It’s that time again—the beginning of the holiday season. I actually had another topic I was going to address this week in my blog but I succumbed to the pressure I felt (from whom or what, I’m not sure) to write about Thanksgiving. I guess it makes sense to do so as family gatherings provoke a lot of things for many people. For some, the annual get-togethers are something to look forward to—a means to connect and spend time with family. But for many, Thanksgiving marks the beginning of a holiday season riddled with anxiety, trepidation, obligation, and conflict.
CONFLICT IN RELATIONSHIPS
“When Eddie blames me, I react so fast, before I have a chance to get my adult self onboard. I’m explaining and defending before I can even take a breath,” Lori told me in one of our sessions. I knew exactly what she was talking about, as I had struggled with this same challenge for years.
When two people are just starting a relationship, they do their best to present only their best and most attractive attributes to the other party. They want to show their most favorable attributes to each other and work hard to meet the needs of the partner. They want to appear strong, confident and willing to compromise. Next Level of Love
People often ask me how they can know whether or not someone they are dating is REALLY open. "He seems open, but how can I know? My last guy seemed really open until we started living together and then he was always angry. I don't want that to happen again," said Kiera in a phone session. "Have you and your boyfriend had significant conflict yet?" "No, we've only been dating for two months."
Every couple has some aggravations with their relationship that seem to defy understanding. “Why in the heck does he/she keep doing that when it is guaranteed to start an argument?” Sometimes these puzzles are hard to figure out. But if you ask different questions or ask them in a different way, you might get a new insight about why these things happen. This takes some detective work but the effort is worthwhile to increase understanding and perhaps avoid some of those common relationship annoyances.
How do you drop bomb of sudden, unexpected and quite possibly undesirable information on someone you care about without behaving like a cruel, dispassionate ogre? What if you're the unfortunate recipient of the aforementioned bomb? How do you respond with compassion instead of setting off a furious chain reaction?
Most arguments begin from a lack of clarity, a miscommunication or a false belief. Couples argue when they feel misunderstood or under-appreciated. These dynamics can lead to disconnection and resentment if they aren't cleared up. To clean up an old argument, or to avoid a new one, here are four ways.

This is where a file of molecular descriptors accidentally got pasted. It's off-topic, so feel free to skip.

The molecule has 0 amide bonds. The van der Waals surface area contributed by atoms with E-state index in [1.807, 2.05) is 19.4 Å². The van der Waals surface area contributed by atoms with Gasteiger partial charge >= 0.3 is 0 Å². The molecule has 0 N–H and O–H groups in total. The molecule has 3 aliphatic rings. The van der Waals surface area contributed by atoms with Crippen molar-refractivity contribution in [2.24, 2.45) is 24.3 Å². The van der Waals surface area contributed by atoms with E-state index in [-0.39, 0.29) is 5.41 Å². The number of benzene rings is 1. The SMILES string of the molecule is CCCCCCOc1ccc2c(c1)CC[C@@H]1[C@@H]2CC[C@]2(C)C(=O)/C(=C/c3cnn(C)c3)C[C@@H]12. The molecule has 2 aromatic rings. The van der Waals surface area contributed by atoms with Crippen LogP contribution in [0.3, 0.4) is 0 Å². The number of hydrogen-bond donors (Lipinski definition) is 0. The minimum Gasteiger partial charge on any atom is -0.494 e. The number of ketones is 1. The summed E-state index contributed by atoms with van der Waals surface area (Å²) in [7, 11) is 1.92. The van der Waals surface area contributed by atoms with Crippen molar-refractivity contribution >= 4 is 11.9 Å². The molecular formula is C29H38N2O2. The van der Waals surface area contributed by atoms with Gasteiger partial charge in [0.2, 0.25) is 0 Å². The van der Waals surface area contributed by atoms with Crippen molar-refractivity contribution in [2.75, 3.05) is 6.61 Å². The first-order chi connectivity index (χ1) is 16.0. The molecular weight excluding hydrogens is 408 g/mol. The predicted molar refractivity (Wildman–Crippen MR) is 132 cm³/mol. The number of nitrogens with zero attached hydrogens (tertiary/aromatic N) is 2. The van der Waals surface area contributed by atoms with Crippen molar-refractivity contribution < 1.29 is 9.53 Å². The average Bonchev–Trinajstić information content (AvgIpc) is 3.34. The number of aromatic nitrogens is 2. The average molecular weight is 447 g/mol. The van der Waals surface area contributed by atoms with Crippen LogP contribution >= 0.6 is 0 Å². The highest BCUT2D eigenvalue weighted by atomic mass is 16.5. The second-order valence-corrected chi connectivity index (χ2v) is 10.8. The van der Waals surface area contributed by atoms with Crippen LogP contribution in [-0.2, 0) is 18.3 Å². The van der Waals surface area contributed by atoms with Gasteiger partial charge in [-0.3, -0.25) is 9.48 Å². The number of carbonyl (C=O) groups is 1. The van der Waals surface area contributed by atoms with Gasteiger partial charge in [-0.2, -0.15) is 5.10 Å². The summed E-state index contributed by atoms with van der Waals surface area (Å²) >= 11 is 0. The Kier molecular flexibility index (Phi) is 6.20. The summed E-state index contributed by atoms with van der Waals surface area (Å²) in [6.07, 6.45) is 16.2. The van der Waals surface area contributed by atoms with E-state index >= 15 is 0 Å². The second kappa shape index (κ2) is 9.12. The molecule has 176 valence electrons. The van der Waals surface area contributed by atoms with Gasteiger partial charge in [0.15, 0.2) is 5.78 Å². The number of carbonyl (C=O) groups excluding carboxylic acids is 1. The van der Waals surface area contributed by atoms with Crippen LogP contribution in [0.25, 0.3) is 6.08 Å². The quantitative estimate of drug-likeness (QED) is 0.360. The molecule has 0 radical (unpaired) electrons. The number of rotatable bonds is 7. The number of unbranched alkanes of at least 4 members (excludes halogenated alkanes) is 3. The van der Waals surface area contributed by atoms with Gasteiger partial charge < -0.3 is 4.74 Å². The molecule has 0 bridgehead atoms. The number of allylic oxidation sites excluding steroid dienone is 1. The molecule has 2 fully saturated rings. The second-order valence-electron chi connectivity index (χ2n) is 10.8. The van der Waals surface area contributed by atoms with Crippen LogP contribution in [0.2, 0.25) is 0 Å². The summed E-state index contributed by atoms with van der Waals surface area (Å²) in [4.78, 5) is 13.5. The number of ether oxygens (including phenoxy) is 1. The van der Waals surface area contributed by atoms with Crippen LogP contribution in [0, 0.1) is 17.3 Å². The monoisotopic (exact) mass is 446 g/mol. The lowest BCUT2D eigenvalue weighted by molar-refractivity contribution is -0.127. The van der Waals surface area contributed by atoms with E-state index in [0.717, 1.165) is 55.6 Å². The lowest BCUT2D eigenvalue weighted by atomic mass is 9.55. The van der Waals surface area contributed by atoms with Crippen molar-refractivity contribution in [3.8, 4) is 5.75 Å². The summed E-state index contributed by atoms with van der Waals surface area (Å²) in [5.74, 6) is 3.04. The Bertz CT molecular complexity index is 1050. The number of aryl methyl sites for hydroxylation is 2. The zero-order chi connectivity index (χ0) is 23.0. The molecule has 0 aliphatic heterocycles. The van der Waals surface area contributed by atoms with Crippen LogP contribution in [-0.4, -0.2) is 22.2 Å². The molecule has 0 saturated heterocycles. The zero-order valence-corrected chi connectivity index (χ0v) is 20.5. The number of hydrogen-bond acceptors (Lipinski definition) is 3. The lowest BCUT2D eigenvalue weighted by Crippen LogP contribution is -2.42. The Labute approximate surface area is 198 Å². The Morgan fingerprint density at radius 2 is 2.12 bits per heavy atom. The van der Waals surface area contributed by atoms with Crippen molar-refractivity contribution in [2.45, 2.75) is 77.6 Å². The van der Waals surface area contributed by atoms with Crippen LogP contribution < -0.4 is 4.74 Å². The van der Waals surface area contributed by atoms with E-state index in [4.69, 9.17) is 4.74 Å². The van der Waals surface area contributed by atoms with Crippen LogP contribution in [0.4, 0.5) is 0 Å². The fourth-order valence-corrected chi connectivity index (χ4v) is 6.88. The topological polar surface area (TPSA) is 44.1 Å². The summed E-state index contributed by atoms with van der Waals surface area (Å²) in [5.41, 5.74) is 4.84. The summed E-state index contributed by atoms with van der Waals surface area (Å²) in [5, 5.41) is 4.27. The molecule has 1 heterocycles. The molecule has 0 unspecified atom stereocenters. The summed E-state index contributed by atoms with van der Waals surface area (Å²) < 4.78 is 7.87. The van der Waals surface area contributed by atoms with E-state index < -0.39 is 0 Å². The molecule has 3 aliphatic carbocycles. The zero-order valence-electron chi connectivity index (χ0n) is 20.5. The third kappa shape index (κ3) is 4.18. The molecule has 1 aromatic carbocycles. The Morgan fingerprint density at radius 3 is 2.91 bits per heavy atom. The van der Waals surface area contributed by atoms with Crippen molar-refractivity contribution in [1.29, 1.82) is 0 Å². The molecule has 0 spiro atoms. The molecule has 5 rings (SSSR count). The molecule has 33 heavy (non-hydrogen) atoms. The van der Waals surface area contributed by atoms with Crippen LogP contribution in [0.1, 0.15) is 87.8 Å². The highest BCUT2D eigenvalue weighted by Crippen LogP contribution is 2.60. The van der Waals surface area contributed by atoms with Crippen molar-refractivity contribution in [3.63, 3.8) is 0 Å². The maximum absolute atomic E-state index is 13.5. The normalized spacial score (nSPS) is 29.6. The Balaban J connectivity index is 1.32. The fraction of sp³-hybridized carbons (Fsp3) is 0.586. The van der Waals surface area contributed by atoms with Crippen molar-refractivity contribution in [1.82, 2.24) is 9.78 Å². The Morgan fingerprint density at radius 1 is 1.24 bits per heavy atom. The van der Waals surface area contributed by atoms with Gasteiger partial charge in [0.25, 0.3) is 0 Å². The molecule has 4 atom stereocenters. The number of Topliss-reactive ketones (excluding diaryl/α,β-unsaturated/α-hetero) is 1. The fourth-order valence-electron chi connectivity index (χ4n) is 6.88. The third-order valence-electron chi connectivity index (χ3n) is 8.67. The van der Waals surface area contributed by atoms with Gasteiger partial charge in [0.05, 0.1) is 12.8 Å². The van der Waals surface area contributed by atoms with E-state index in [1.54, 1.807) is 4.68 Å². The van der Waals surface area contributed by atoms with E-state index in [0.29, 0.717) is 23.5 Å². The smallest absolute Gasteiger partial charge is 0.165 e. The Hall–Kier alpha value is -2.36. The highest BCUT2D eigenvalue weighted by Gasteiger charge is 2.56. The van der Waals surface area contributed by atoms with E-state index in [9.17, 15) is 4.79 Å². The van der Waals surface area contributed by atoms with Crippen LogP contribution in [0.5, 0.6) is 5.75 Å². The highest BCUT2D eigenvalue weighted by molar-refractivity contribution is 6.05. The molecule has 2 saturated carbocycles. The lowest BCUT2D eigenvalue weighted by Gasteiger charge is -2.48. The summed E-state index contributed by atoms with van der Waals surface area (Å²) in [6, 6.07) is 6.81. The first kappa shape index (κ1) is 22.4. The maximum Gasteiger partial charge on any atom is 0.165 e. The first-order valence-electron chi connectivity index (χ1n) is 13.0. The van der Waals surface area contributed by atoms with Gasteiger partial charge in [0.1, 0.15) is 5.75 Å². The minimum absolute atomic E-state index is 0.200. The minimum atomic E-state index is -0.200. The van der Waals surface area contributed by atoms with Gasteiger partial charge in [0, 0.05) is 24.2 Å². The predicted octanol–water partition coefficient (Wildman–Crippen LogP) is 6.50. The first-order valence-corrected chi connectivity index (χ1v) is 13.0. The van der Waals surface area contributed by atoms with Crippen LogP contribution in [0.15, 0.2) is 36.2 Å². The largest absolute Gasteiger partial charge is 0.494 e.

Gone are the days where abusive relationships are handled by solely requiring a change in the behavior of the abuser. Relationship Violence is a dynamic that must be addressed by each partner. If you recognize yourself or your partner in the signs below, you may be headed for relationship violence. Many Abusive Relationships Share These Patterns: 1. If one partner is hardly ever angry, and the other partner is often very angry.
A distraught 21-year-old respectful and responsible young Indian woman asks whether it is wrong to go ahead and marry the man she loves even though her parents object. Nita has discussed this with them and their only objection is that this otherwise outstanding young man comes from a different religious background than she does.
Do you argue over money? Will Money Ruin Your Relationship? [EXPERT] Are you fighting over sex? Do you have different ideas about how much time you should spend together and apart? Do you squabble over extended family and friends? Is one of you daring and reckless, while the other wants to play things safe? Does one of you want to be right all the time? Does one of you want to always be in control? Do you disagree about the fun activities in your life?
Conflicts between spouses related to a new diagnosis of diabetes People with Diabetes (Type I or Type 2) receive extensive education about their lifestyle including their diet and exercise regimen. Sometimes the spouse is included in the education process, sometimes not. The spouse often struggles with having to treat his partner’s hypoglycemia, worries about complications and concern about his partner testing the sugar, following the diet and doing everything he or she can do to take care of him or herself.
When partners are having problems, they often say that the problem is communication. What exactly does this mean? What are they trying to communicate? There are various reasons for communicating: